Stop and Check
Two interesting articles in the South China Morning Post today highlight the issue of on the spot stop-and-search by Hong Kong police. The facts are eye opening. Hong Kong performs 4 times more on the spot checks than London and New York. In London the crime rate is 10 times higher than that of Hong Kong.
It is common to see the police stopping young men and asking them for their ID cards. Now a second story highlights the fact that, and particularly along Nathan Road, South Asian men tend to be stopped more than anyone else.
About a year ago at a class at Chungking Mansions we had a police officer join our discussion as a guest. ‘Stop and Check’ searches were an important part of the discussion. He emphasised that these checks were responding to crime alerts; basic information about what was happening in specific areas. Most white people in Hong Kong have never had the pleasure of an on the spot Stop and Check. I in fact have never heard of it happening. The police officer argued that this was because the crime alerts dictate who is stopped in particular areas, if a white guy is suspected in Yuen Long of committing a robbery they will pursue such enquiry.
These answers were not sufficient for a number of people in the class who felt that this was insincere. There is a passport of whiteness, and wealth that is clearly apparent in this Stop and Check routine. So much so that I have had some friends a Chungking Mansions try to show how often they get stopped by walking past police officers, yet my presence alone seemed to prevent a ‘Stop and Check’. Years ago a friend who has since left Hong Kong complained that he was never stopped by police. Even though he was Indian, his westernised and cosmopolitan disposition appeared to shield him from being stopped. He found the whole way in which he was overlooked as a suspect a little unsettling, making him question the way his ethnicity was read.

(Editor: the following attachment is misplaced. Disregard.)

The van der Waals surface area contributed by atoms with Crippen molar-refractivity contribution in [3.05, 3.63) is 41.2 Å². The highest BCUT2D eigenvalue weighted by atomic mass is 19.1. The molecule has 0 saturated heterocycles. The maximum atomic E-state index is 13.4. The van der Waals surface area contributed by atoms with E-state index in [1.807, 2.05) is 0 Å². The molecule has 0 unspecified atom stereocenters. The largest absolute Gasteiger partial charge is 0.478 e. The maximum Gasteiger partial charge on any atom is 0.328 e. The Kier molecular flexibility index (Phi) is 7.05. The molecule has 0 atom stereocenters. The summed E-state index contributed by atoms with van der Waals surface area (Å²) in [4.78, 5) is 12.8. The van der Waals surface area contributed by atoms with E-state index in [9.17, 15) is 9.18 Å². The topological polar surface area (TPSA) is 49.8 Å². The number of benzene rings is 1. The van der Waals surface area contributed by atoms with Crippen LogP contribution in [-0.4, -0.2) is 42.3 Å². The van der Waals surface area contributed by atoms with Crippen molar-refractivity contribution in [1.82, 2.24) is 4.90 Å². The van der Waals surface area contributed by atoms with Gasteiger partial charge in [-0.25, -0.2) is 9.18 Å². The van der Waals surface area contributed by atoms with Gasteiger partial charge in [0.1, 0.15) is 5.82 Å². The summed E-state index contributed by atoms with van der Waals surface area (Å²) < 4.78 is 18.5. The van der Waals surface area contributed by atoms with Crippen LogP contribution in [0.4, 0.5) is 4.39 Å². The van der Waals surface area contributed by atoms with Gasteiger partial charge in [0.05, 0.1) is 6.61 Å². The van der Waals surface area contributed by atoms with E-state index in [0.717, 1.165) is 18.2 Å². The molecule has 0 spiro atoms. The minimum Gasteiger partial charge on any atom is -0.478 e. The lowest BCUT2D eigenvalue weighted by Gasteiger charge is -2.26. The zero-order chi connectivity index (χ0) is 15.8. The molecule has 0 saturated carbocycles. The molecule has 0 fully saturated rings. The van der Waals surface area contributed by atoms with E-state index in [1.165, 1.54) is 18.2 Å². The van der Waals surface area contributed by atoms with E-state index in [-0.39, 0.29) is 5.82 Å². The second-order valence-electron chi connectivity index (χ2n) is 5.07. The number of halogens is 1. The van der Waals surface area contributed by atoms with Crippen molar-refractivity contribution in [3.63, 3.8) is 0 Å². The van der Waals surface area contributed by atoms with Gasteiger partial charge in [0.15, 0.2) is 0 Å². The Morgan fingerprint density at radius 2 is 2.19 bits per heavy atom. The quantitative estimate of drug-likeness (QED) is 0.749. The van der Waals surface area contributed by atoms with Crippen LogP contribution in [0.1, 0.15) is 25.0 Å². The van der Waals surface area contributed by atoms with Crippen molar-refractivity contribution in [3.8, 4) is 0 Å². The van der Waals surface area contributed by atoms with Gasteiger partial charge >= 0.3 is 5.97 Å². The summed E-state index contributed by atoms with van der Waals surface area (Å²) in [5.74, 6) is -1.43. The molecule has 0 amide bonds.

Another dynamic is also of interest. In his research with South Asians and the ambiguity of the status of asylum seeker vs illegal immigrant, Justin Murgai has noted how some illegal workers have rented ID cards off of Pakistani permanent residents to avoid detection in Stop and Check scenarios.
Undoubtedly much of the debate here focusses on Nathan Rd. But I have also observed numerous check in Happy Valley where, along with a Police Station, there is a distinct police presence. Just about everyone who I have seen being stopped by police in Happy Valley are young Chinese males, with working class dress, in many cases with a workbag or delivery cart.
Nevertheless these two reports highlight that whilst Hong Kong is a safe city, there is increasing discontent with the ways in which ‘Stop and Check’ seem to focus particular people and seem not be detecting crime, even if they do somewhat serve as a deterrent.
(photos from the SCMP)
- the two stories referred to